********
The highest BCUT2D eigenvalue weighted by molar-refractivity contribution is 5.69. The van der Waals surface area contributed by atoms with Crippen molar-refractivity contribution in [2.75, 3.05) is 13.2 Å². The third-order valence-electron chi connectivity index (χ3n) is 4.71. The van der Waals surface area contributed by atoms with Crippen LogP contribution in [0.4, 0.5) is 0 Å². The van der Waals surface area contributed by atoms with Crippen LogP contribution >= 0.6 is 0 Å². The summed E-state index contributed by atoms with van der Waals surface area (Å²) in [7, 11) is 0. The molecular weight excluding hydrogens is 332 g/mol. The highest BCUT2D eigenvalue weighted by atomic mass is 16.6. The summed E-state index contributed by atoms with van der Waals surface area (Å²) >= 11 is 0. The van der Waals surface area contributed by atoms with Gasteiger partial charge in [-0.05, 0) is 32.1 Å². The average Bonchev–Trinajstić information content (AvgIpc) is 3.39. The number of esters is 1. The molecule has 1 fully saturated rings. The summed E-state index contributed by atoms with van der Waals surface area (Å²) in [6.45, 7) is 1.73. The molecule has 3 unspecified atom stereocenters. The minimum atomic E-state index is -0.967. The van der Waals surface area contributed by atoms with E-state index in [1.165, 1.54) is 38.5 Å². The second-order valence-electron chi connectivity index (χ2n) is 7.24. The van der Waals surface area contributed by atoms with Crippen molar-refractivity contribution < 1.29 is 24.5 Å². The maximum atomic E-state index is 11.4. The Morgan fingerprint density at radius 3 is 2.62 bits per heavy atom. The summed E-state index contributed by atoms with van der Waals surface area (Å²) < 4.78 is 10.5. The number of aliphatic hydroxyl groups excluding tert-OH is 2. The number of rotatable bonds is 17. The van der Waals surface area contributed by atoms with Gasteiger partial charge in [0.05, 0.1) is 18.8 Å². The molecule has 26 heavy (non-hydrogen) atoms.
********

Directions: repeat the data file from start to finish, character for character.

The highest BCUT2D eigenvalue weighted by molar-refractivity contribution is 5.69. The van der Waals surface area contributed by atoms with Crippen molar-refractivity contribution in [2.75, 3.05) is 13.2 Å². The third-order valence-electron chi connectivity index (χ3n) is 4.71. The van der Waals surface area contributed by atoms with Crippen LogP contribution in [0.4, 0.5) is 0 Å². The van der Waals surface area contributed by atoms with Crippen LogP contribution >= 0.6 is 0 Å². The summed E-state index contributed by atoms with van der Waals surface area (Å²) in [7, 11) is 0. The molecular weight excluding hydrogens is 332 g/mol. The highest BCUT2D eigenvalue weighted by atomic mass is 16.6. The summed E-state index contributed by atoms with van der Waals surface area (Å²) >= 11 is 0. The van der Waals surface area contributed by atoms with Gasteiger partial charge in [-0.05, 0) is 32.1 Å². The average Bonchev–Trinajstić information content (AvgIpc) is 3.39. The number of esters is 1. The molecule has 1 fully saturated rings. The summed E-state index contributed by atoms with van der Waals surface area (Å²) in [6.45, 7) is 1.73. The molecule has 3 unspecified atom stereocenters. The minimum atomic E-state index is -0.967. The van der Waals surface area contributed by atoms with E-state index in [1.165, 1.54) is 38.5 Å². The second-order valence-electron chi connectivity index (χ2n) is 7.24. The van der Waals surface area contributed by atoms with Crippen molar-refractivity contribution < 1.29 is 24.5 Å². The maximum atomic E-state index is 11.4. The Morgan fingerprint density at radius 3 is 2.62 bits per heavy atom. The summed E-state index contributed by atoms with van der Waals surface area (Å²) < 4.78 is 10.5. The number of aliphatic hydroxyl groups excluding tert-OH is 2. The number of rotatable bonds is 17. The van der Waals surface area contributed by atoms with Gasteiger partial charge in [0.05, 0.1) is 18.8 Å². The molecule has 26 heavy (non-hydrogen) atoms.